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Shades of Cambodia

DECCAN CHRONICLE. | SEAN COLIN YOUNG
Published Dec 21, 2019, 12:35 am IST
Updated Dec 21, 2019, 12:35 am IST
An exhibition that displays the essence of Cambodia through the eyes of 10 of its artists.
Artwork by Leang Seckon
 Artwork by Leang Seckon

What defines a country? Is it the culture or is it the GDP? Honestly, there are no correct answers to those questions. However, if you really want to understand a nation’s people, delve into their art and culture.

If you are looking for a country to start with, go for Cambodia, especially if you are in the capital. After all, an exhibition called ‘Out of Line’ is presently underway at the Akar Prakar Contemporary, where 10 Cambodian artists are displaying an ensemble of works across styles including figurative, abstract and the unique kbach, which is a traditional Cambodian style.

 

Erin Gleeson is curating the show. On its naming, she comments that the exhibition’s title means different things to the different artists. She explains, “The artists and these particular works have, in their own contexts — and not only a national context of Cambodia but also personal contexts and trajectories of each artist — represented or signalled something mischievous, in terms of artistic practice, subject, materiality, as well as (something) deviant within their social and political environment.”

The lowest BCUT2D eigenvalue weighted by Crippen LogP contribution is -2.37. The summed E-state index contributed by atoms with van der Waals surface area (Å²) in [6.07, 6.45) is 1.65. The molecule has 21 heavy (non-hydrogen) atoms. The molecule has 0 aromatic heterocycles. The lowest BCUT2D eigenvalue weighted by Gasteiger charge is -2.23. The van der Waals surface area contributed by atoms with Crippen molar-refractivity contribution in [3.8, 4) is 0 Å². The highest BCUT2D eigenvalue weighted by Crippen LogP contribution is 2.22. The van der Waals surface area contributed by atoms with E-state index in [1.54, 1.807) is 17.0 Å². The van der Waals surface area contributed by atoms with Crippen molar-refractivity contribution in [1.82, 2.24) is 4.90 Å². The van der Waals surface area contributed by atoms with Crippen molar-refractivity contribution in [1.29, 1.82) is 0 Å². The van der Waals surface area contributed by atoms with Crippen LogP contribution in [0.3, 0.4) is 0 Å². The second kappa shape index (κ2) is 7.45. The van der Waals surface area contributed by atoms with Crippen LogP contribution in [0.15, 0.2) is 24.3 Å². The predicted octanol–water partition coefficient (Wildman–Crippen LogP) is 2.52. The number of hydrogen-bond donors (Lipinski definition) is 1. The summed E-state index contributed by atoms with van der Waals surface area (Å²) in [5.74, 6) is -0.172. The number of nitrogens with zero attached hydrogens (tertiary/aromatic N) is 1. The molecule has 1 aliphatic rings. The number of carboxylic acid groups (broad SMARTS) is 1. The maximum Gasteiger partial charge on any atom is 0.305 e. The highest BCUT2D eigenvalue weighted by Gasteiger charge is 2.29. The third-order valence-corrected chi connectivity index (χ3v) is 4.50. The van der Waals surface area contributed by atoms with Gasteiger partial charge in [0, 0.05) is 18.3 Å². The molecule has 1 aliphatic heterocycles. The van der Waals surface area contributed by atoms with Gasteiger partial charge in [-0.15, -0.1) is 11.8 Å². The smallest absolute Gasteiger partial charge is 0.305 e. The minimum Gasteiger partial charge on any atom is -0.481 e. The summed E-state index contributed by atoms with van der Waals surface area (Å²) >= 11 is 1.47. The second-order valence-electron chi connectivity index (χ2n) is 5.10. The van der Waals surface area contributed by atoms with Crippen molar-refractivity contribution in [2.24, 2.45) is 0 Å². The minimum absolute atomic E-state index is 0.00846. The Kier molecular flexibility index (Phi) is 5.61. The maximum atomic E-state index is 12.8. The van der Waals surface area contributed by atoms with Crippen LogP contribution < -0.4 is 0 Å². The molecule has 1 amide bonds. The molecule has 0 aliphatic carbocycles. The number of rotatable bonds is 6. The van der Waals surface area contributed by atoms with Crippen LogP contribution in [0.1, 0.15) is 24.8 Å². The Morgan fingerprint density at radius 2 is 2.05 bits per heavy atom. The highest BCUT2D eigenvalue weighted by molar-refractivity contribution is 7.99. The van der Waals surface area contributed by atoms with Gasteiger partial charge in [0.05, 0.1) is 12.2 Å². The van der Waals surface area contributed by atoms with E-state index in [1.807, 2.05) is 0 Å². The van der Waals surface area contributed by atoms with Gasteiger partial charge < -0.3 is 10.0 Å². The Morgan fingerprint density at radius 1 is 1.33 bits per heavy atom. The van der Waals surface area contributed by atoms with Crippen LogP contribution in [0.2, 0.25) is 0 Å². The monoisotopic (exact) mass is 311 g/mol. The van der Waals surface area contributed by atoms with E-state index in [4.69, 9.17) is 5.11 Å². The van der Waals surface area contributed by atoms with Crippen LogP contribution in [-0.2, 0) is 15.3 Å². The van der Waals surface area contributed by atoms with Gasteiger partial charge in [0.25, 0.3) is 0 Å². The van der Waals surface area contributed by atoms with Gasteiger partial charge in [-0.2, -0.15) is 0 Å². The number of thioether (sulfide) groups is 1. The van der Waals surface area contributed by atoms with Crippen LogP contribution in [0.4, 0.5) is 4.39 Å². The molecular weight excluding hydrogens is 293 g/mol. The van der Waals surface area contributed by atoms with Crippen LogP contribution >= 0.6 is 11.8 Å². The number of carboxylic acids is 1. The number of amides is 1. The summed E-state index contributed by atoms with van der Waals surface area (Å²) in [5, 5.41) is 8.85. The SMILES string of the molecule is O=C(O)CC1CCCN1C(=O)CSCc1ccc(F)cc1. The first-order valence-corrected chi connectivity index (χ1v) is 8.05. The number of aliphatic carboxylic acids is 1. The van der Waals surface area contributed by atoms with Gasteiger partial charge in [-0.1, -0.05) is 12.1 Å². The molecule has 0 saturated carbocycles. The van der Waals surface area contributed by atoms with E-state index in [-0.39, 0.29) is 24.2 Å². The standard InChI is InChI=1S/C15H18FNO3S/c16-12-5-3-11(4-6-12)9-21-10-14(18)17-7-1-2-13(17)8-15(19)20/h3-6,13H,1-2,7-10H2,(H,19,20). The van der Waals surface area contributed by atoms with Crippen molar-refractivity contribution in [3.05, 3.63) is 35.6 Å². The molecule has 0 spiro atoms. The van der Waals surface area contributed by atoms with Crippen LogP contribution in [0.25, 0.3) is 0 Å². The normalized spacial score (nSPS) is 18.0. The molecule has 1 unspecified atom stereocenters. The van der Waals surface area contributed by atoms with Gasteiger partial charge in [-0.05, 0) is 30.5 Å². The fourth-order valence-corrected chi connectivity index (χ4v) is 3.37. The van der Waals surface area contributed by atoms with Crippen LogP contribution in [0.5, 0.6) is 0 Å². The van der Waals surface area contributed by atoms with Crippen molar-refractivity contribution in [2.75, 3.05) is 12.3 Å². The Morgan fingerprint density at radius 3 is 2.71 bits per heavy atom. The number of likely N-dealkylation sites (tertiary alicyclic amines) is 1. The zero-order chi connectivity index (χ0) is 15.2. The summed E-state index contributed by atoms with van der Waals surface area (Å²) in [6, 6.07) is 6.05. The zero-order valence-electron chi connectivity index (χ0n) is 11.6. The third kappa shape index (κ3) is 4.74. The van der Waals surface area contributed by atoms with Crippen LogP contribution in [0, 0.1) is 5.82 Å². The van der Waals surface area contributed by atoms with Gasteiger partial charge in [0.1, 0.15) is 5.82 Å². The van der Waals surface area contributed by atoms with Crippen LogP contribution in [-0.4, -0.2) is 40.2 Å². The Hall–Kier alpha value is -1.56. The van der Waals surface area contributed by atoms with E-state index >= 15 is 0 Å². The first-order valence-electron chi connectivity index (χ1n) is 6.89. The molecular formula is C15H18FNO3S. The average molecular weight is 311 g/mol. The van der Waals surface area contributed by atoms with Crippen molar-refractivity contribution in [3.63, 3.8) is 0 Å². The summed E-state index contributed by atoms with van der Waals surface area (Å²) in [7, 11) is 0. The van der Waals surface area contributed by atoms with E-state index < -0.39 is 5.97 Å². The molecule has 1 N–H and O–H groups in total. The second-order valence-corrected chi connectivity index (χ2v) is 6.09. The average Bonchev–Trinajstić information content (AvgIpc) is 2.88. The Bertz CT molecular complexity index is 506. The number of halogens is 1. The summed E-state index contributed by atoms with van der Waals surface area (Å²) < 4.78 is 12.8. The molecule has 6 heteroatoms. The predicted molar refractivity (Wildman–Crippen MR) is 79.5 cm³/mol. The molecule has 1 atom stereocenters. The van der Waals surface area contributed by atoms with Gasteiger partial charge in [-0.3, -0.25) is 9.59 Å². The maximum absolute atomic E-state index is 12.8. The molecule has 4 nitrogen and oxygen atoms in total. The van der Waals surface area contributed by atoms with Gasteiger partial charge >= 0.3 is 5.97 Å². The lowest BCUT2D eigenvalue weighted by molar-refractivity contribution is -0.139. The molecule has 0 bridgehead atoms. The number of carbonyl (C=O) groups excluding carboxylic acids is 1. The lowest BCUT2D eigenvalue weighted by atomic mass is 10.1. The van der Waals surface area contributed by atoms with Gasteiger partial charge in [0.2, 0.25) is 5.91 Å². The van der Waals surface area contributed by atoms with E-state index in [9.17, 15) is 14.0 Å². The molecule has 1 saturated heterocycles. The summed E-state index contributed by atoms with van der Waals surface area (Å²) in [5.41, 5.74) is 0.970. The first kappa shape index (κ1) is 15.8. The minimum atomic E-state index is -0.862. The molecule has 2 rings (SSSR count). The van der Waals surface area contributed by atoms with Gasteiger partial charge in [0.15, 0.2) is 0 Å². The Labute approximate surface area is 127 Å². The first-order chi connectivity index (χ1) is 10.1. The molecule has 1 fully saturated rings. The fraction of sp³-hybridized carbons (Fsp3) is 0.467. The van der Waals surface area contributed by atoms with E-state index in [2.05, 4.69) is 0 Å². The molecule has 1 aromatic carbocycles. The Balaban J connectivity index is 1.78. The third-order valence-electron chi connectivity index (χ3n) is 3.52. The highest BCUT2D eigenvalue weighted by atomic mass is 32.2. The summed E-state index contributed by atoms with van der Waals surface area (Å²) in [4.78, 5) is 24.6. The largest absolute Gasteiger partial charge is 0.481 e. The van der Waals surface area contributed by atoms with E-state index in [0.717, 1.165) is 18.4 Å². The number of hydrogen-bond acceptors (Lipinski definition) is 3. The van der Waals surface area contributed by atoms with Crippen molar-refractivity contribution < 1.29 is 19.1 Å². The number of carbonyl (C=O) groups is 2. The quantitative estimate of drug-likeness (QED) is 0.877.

The curator believes that the works on display are a testament of freedom. At the same time, they appear to have a certain ‘rawness’, to which the curator wholeheartedly agrees. She comments, "Each work speaks of personal experiences, thinking and practices of each artist."

In fact, among the 10 artists, five — Tith Kanitha, Yim Maline, Than Sok, Svay Sareth and Leang Seckon —work with “unrefined” material or use the material in “unrefined” ways. She affirms, “This is not intended to raise the notion of essence relating to a nation or identity. However, it does lead to intimate personal narratives per artist.”

Talking about the kbach design that was the talk of town, Gleeson explains that it is derived from nature — the circle is a fish egg, the stele shape a buffalo tooth, a pointed arc the lotus petal, etc. Historically, it has been woven into silk, cast as iron fencing, carved into stone temples and silver bowls, among other things (after all, it is more about decorative elements). It has been used both to celebrate and to instrumentalise or differentiate identity.

Three of the artists approach kbach in very different ways. In his newest series, Than Sok is honouring the five kbach dteuk, or water forms used to narrate epic Hindu and Buddhist stories on temple walls. He is also inventing new forms according to his own stories.

One wonders, what kind of Cambodia does the curator want viewers to see? To that, she concludes, "The show aims to put forward more subtle access through such a broad survey of artists and practices." And it definitely does that well.

The exhibition is ongoing

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